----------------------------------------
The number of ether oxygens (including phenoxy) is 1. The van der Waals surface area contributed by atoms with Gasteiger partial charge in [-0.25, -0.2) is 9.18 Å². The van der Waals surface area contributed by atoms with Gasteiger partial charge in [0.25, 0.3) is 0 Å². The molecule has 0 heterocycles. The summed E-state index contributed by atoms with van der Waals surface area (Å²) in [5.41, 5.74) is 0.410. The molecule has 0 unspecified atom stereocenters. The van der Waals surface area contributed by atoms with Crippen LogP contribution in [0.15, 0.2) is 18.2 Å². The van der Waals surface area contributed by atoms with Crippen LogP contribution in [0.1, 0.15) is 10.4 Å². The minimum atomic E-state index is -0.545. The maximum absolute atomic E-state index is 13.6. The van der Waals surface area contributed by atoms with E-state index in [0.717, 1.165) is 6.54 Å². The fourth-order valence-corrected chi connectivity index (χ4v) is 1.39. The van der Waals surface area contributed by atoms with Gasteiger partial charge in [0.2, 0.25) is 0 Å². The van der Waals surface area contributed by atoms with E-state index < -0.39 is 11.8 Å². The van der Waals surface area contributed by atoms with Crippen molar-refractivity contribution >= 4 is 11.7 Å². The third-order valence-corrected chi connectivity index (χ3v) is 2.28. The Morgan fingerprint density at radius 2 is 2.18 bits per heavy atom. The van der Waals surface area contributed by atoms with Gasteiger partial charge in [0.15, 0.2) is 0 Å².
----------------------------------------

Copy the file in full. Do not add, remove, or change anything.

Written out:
The number of ether oxygens (including phenoxy) is 1. The van der Waals surface area contributed by atoms with Gasteiger partial charge in [-0.25, -0.2) is 9.18 Å². The van der Waals surface area contributed by atoms with Gasteiger partial charge in [0.25, 0.3) is 0 Å². The molecule has 0 heterocycles. The summed E-state index contributed by atoms with van der Waals surface area (Å²) in [5.41, 5.74) is 0.410. The molecule has 0 unspecified atom stereocenters. The van der Waals surface area contributed by atoms with Crippen LogP contribution in [0.15, 0.2) is 18.2 Å². The van der Waals surface area contributed by atoms with Crippen LogP contribution in [0.1, 0.15) is 10.4 Å². The minimum atomic E-state index is -0.545. The maximum absolute atomic E-state index is 13.6. The van der Waals surface area contributed by atoms with E-state index in [0.717, 1.165) is 6.54 Å². The fourth-order valence-corrected chi connectivity index (χ4v) is 1.39. The van der Waals surface area contributed by atoms with Gasteiger partial charge in [0.2, 0.25) is 0 Å². The van der Waals surface area contributed by atoms with E-state index < -0.39 is 11.8 Å². The van der Waals surface area contributed by atoms with Crippen molar-refractivity contribution >= 4 is 11.7 Å². The third-order valence-corrected chi connectivity index (χ3v) is 2.28. The Morgan fingerprint density at radius 2 is 2.18 bits per heavy atom. The van der Waals surface area contributed by atoms with Gasteiger partial charge in [0.15, 0.2) is 0 Å².